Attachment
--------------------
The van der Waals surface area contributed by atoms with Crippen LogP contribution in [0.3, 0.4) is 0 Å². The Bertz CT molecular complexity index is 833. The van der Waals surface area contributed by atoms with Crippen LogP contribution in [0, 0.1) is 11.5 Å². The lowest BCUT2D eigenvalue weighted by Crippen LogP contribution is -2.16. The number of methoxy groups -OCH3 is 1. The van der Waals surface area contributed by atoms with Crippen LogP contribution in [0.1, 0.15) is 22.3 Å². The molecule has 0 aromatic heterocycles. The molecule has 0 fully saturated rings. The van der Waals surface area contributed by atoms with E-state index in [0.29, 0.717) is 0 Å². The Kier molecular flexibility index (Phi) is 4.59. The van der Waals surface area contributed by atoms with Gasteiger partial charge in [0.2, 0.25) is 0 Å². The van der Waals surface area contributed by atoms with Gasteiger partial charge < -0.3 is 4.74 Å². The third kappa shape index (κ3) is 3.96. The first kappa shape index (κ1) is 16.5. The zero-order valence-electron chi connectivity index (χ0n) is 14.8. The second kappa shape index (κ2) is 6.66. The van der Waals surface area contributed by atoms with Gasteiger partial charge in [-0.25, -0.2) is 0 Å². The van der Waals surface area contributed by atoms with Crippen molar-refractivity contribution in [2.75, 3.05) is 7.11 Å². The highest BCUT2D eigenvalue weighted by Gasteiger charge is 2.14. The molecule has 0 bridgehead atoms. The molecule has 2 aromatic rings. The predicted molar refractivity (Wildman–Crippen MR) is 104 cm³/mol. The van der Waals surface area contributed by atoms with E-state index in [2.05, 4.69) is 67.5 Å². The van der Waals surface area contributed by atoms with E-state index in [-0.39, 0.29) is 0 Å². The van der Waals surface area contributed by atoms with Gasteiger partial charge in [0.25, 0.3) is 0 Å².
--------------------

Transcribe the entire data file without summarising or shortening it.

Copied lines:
The van der Waals surface area contributed by atoms with Crippen LogP contribution in [0.3, 0.4) is 0 Å². The Bertz CT molecular complexity index is 833. The van der Waals surface area contributed by atoms with Crippen LogP contribution in [0, 0.1) is 11.5 Å². The lowest BCUT2D eigenvalue weighted by Crippen LogP contribution is -2.16. The number of methoxy groups -OCH3 is 1. The van der Waals surface area contributed by atoms with Crippen LogP contribution in [0.1, 0.15) is 22.3 Å². The molecule has 0 aromatic heterocycles. The molecule has 0 fully saturated rings. The van der Waals surface area contributed by atoms with E-state index in [0.29, 0.717) is 0 Å². The Kier molecular flexibility index (Phi) is 4.59. The van der Waals surface area contributed by atoms with Gasteiger partial charge in [0.2, 0.25) is 0 Å². The van der Waals surface area contributed by atoms with Gasteiger partial charge < -0.3 is 4.74 Å². The third kappa shape index (κ3) is 3.96. The first kappa shape index (κ1) is 16.5. The zero-order valence-electron chi connectivity index (χ0n) is 14.8. The second kappa shape index (κ2) is 6.66. The van der Waals surface area contributed by atoms with Gasteiger partial charge in [-0.25, -0.2) is 0 Å². The van der Waals surface area contributed by atoms with Crippen molar-refractivity contribution in [2.75, 3.05) is 7.11 Å². The highest BCUT2D eigenvalue weighted by Gasteiger charge is 2.14. The molecule has 0 bridgehead atoms. The molecule has 2 aromatic rings. The predicted molar refractivity (Wildman–Crippen MR) is 104 cm³/mol. The van der Waals surface area contributed by atoms with E-state index in [2.05, 4.69) is 67.5 Å². The van der Waals surface area contributed by atoms with E-state index in [-0.39, 0.29) is 0 Å². The van der Waals surface area contributed by atoms with Gasteiger partial charge in [0.25, 0.3) is 0 Å².